Kenderick, James, and I stayed for one more dive at Maeda Point after the class dive wrapped up. We were totally digging on our first dive and wanted to see if there was more to discover if we went out again. We changed direction and went southward this time and it was worht it because we saw several different eels and some lobsters (aka lobstas!!!).
Upon coming down the chain I noticed a red sea urchin resting on the rocks. For whatever reason I happen to see these more at night than during the day…probably because I can only focus on the small area inside my dive light. As I came down to take a photo I noticed a shrimp-like creature resting on one of the spines.
Red Sea Urchin
The below picture shows a little more detail than the one above. I’ve posted in several forums asking for some help to identify the little critter. One of the great things about night diving is that I can really focus on all the little details. I probably would have passed right over this during the daytime.
Right near the red sea urchin there were some honeycomb coral crabs nestled together. I adjusted my buoyancy so I could hover over the coral and then I started taking photos of the crabs. As I photographed them, they snapped their claws at me. i could have spent my entire dive watching these little dudes but James and Kenderick were kicking ahead of me so I stopped and swam off to catch up with them.
Honeycomb Coral Crab
James and Kenderick were about 5-10 feet below me so we covered more area in the hopes of seeing something. As I came to a deep cut in the coral I noticed a crab trying to hide from my flashlight. I turned my light away from it and slowly moved closer with my camera prepped. As soon as I came upon it I started snapping away. After 5 photos I signalled to James and Kenderick to come over to take a look at the crab. Unfortunately, by the time they swam over it had disappeared. I just snugged when they got over and were trying to figure out why I had called them to my location. Sorry guys!
Lobster Hiding Out In A Crevice
James and Kenderick continued on ahead of me and soon James was flashing his light. I knew by his behavior he had found something good! I quickly swam over and saw a huge crab with its antennas sticking out of the hole it was lodged in. Wow…all I could think about was the several days I went lobster diving in California…only caught 1 lobster in about 15 dives. I wasn’t aggressive enough compared to the other people on the live-aboard!
I slowly approached the lobster, fully expecting it to withdrawn into its hole. Nope. Think again! It held its ground and I managed to get “up close and personal.” If only the lobsters had been this stupid in California I would have caught a whole bunch!
As we continued kicking southward we started to face a stronger and stronger current. Eventually I felt as though I was kicking pretty hard and not going anywhere. Too much work for me. I signalled to James and Kenderick that we should turn around and the agreed. We let the current push us back to where we had came from and we came upon some really cool animals along the way.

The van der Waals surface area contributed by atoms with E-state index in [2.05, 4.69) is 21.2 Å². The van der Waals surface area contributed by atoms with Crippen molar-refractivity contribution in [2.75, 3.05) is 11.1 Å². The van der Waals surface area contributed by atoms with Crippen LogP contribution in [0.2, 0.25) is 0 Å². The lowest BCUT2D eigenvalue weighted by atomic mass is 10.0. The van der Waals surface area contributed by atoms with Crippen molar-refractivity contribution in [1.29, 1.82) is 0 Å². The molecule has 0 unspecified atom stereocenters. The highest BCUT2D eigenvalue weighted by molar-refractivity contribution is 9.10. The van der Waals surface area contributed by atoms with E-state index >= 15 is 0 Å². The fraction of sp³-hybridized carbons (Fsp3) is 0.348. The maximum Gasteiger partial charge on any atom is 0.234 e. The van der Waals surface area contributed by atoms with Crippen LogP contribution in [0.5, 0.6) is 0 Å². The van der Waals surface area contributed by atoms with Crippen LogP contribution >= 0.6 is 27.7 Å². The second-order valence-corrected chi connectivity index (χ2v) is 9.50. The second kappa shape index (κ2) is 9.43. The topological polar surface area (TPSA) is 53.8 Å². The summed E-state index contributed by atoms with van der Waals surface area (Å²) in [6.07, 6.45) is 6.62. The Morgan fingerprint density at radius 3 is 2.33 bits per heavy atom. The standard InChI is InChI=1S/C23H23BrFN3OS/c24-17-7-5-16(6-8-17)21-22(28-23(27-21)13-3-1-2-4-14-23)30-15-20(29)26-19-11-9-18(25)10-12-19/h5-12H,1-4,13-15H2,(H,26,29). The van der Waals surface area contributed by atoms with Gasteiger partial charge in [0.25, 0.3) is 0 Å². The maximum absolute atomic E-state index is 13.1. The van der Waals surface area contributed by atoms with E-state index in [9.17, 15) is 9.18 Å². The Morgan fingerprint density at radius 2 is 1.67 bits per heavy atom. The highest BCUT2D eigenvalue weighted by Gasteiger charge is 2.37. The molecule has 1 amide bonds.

Lobsta Number 2
We also managed to find an eel I’d never seen before. After looking in my fish identification book I’ve identified it as a Yellow-Headed Moray. It turns out these eels are nocturnal so it’s no surprise its taken me almost 300 dives to find one.
As we came into the area at Maeda Point that’s covered in gravel around 35-45 feet deep, we came upon another animal I’d never seen before, a sea hare. Well…actually…I’ve seen sea hares in southern California but nothing as large as I saw tonight. The sea hares in Cali were about a foot in length but the one at Maeda Point was easily 3 feet long.
Sea Hare (Dolabella Auricularia)
The sea hare was moving at a pretty good clip but I still managed to get some nice shots.
Close-Up Of Sea Hare (Dolabella Auricularia)
Sea Hare At Maeda Point (Dolabella Auricularia)
As we came into the area by the chain, I hoped to spot the octopus again but it wasn’t around. I wasn’t disappointed though because I spotted another flatworm (unknown species). I’m pretty sure I’ve seen it before but not very often.
We also came upon several crabs. The first was a bright, red hermit crab (absolutely love the colors in the below photo). Instead of retracting into its shell, it actually posed for my camera quiet nicely.
The decorator crab wasn’t as friendly as the hermit. It kept walking away when I brought my camera down for pictures.
The Chromodoris Dianae nudibranch was still in the same spot as before so I took several more photos. Eventually I need to figure out how many different species I’ve seen…..
Chromodoris Dianae Nudibranch
Directly beside the chain there was also a black-saddled toby sleeping on the rocks. I got up nice and close and he didn’t even move. I love it when I find fish sleeping because it’s so easy to take pictures. Winning!
Our second dive at Maeda was just as awesome as the first. I’m hoping to get back out and explore to the southern part more. Those lobsters were pretty cool and so was the yellow-headed eel. I’m sure there are some other really neat animals to see out there.